advice from family and friends and our own personal experiences in life.
At the same time, there is only so much preparing one can do for such
an enormous life event. I have three children myself and with each
child, no matter my experience, it was a big adjustment.
play a very large role in how someone will adjust to being a new Mom,
whether it is the first time or the fitth time. The unrealistic
expectations Mothers place on themselves, the sometimes outdated,
unrealistic expectations society places on Moms, the expectations Moms
place on eachother through competitiveness and how society thinks of PPD
are all factors that require change. For more information on this
subject please see my article entitled Expectations.
you are a new Mom or Dad and are feeling unlike yourself or displaying
any of the symptoms listed in this article it is a good idea to talk to
someone. Talk to your spouse, a friend or a relative but most
importantly book an appointment with your family doctor. Even more
importantly, remember you are the expert on yourself, if you don't get
the help you think you need from one professional or resource, get a
second opinion or try something else. Often postpartum depression
requires more than one kind of help and time, don't think that one
doctor appointment or prescription will solve the problem.
So what are
some of the options that can help with postpartum mood disorders?
are an excellant resource. They may not always be easy to find but they
are a great place to start if you need some help. Often when a person
is suffering from some type of mood disorder they feel very isolated,
alone and like they are the only person going through what they are
going through. Meeting other individuals dealing with similar problems
and knowing that you are not alone makes a world of difference. For
similar reasons Moms groups are also a very good resource as
meeting other Moms and discussing similar topics of interest can really
boost ones mood as well. Of course for someone that is severely
depressed, getting out of the house alone can be difficult never mind
joining a moms group so take baby steps - you will get there!
-Nutrition and Holistic Health is a worthwhile place to do some researching. There are so many options here for a new Mom such as seeing a dietitian for nutritional changes that can be made to help mood to seeing a holistic practitioner to learn more about supplements. Acupuncture, acupressure and massage are used to help Moms during the postpartum period as well. Just looking after yourself and making sure you eat healthy, drink lots of water and rest when you can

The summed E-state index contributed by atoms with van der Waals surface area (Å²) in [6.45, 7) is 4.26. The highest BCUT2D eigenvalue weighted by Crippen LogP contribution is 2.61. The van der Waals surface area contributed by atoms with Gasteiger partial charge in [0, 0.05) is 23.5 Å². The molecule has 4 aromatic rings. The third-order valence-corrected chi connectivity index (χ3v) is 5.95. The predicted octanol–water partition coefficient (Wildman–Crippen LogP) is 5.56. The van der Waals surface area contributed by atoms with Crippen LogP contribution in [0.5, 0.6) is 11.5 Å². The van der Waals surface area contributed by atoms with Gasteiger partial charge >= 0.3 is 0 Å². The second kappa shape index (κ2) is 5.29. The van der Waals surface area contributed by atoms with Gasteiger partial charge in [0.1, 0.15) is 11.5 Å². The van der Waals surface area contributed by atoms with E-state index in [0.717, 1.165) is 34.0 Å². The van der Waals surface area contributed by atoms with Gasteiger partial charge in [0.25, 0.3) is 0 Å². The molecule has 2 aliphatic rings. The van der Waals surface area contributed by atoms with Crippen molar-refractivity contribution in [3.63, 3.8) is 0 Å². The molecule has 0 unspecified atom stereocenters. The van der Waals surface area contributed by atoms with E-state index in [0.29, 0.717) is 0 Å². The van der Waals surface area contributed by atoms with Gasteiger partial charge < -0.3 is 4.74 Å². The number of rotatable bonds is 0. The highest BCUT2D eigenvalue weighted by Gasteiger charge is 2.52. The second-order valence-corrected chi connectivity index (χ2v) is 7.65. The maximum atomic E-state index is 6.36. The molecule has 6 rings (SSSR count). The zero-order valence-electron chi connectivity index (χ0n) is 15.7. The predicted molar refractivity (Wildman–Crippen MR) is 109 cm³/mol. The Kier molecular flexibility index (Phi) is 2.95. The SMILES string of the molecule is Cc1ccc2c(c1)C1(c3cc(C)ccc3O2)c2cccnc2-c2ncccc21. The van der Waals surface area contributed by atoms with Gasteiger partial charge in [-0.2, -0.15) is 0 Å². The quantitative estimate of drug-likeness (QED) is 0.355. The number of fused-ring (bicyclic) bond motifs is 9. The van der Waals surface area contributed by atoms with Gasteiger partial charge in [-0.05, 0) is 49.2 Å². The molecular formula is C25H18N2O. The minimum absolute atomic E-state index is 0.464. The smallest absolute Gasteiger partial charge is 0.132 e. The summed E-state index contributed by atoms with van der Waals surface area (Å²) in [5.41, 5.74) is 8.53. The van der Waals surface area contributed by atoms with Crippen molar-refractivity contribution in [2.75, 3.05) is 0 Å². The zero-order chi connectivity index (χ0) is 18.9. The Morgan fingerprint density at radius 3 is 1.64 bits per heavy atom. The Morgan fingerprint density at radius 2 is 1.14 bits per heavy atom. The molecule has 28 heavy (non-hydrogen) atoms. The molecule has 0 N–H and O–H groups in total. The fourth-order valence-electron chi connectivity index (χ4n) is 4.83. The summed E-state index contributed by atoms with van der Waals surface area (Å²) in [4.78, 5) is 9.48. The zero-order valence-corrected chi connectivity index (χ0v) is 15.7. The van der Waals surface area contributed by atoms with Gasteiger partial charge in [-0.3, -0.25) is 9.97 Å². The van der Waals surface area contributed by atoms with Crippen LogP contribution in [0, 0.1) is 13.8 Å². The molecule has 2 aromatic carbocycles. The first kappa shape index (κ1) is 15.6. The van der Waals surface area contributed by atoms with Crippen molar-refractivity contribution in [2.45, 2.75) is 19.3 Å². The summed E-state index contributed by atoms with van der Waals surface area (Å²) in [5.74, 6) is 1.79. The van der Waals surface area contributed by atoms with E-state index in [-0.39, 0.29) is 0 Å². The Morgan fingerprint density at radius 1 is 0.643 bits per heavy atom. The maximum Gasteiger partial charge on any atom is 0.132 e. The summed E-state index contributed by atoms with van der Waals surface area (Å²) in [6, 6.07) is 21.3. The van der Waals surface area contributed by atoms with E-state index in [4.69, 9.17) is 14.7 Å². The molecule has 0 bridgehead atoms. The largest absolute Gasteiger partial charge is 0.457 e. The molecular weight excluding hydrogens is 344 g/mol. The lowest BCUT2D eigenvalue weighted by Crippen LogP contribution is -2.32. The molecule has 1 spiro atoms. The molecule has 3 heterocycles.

makes a big difference. Of course I know from personal experience that
this can be much easier said than done; Especially if you are not
feeling like yourself or are depressed it seems impossible to do the
very things you need. So please reach out and get help from wherever you
-Exercise is another part of looking after yourself,
especially exercise geared toward the postpartum period. Exercise is
also considered to be really good for depression partly due to the
endorphins released in the body during exercise.
-Hiring a postpartum doula is another fabulous option if you would like a little extra help at home; that extra help could be all you need!
-Making an appointment to see a Psychologist
is also a step in the right direction. Psychologists are very
resourceful and compassionate. Sometimes all a person needs is someone
to talk to. Psychologists offer not only talk therapy but have many
resources at their finger tips and can help to point individuals in the
-Psychiatrists differ from Psychologists in
that they are more like medical doctors, but for the mind and have the
ability to presicribe medication. Generally if one sees a Psychiatrist,
it is for a shorter period of time and the goal is usually to obtain a
prescription for some type of antidepressant. Antidepressants can be
helpful when nothing else seems to help and in severe cases of
postpartum mood disorders but sometimes simply mask the problem rather
than curing it.